A panel convened to help chart the future of the dwindling wild population of red wolves has struggled to agree on how to move forward, with a recently departed member saying it's a sign of the government's failure to protect the species.
The lack of progress caused biologist Ben Prater, who works for the nonprofit group Defenders of Wildlife, to step down from the red wolf recovery team organized late last year by the U.S. Fish and Wildlife Service.
The 13-member team had trouble agreeing on whether the program should be continued or abandoned, making it difficult to develop recommendations for the government, Prater said in an interview. His resignation letter was sent Tuesday.
The inability to agree was acknowledged in a letter last week to team members from the Wildlife Service, which instead urged them to present a range of options, Prater said.
"You did have folks at the table that were working in direct opposition of the red wolf recovery. We were hopeful that by at least coming to the table, we could collaborate and work through some of that," Prater said in an interview. "But that has eluded us."
The government launched the recovery team with the goal of gathering stakeholders ranging from biologists to landowners to advise the government officials, who will ultimately decide the fate of the red wolf program.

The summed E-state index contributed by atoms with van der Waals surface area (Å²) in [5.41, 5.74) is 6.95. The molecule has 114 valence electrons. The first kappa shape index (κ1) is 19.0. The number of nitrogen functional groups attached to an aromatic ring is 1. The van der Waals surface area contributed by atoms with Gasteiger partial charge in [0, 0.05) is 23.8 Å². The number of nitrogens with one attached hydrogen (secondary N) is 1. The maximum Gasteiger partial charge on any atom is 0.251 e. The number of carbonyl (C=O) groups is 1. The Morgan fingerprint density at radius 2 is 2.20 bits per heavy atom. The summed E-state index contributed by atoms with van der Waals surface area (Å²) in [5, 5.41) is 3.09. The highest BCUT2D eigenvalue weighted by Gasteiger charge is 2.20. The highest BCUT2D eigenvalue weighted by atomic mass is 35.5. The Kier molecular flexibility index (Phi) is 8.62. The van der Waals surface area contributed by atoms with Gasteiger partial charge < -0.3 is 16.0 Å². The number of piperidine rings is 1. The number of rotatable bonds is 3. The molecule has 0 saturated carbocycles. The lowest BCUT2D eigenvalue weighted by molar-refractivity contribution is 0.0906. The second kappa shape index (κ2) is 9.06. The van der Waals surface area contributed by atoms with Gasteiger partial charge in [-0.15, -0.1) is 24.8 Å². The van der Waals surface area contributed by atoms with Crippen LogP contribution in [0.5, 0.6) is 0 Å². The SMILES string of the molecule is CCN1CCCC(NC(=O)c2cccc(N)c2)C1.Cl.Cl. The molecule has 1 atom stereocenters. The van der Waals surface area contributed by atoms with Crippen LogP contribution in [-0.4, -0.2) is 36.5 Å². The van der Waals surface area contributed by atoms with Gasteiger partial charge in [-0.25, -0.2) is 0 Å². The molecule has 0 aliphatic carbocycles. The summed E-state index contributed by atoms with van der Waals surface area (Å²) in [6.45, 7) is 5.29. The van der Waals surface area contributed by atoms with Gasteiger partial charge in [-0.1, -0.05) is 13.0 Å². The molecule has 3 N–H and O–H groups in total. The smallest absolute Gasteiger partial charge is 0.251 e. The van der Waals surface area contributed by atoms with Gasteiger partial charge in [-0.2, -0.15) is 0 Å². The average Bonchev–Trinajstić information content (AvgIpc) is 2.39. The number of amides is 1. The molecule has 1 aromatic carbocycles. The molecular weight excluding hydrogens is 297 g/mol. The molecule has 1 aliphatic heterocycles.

Pete Benjamin, a field supervisor for the Fish and Wildlife Service, said he was disappointed with the decision by Prater's group.
"They were a valued member of the team, but we will have to move on," he said.
Benjamin said the agency hired a new biologist who will join several other staff members on the red wolf program starting Monday, in contrast to conservationists' complaint that staff had been allowed to dwindle.
Federal officials estimate that the population of red wolves roaming eastern North Carolina has dropped in recent months to between about 50 and 75. Previously, the number had hovered around 100 for more than a decade.
Once common across the Southeast, the red wolf had been considered extinct in the wild as of 1980 because of factors including hunting and habitat loss. Releases of red wolves bred in captivity started in 1987.
Conservationists filed a federal lawsuit late last year arguing that the government has failed to prevent the decline by curtailing fieldwork that had helped the population, including the introduction of captive-bred wolves.
A biologist who's not involved in the federal lawsuit or the recovery team said he fears that the recovery team was put together as a public-relations effort while the red wolf population is allowed to stagnate.
"There are a lot of good people on the recovery team, but if they're not having the opportunity to steer the program in the direction of recovery, then why are you calling it a 'recovery team?'" said Ron Sutherland, who works for the Wildlands Network.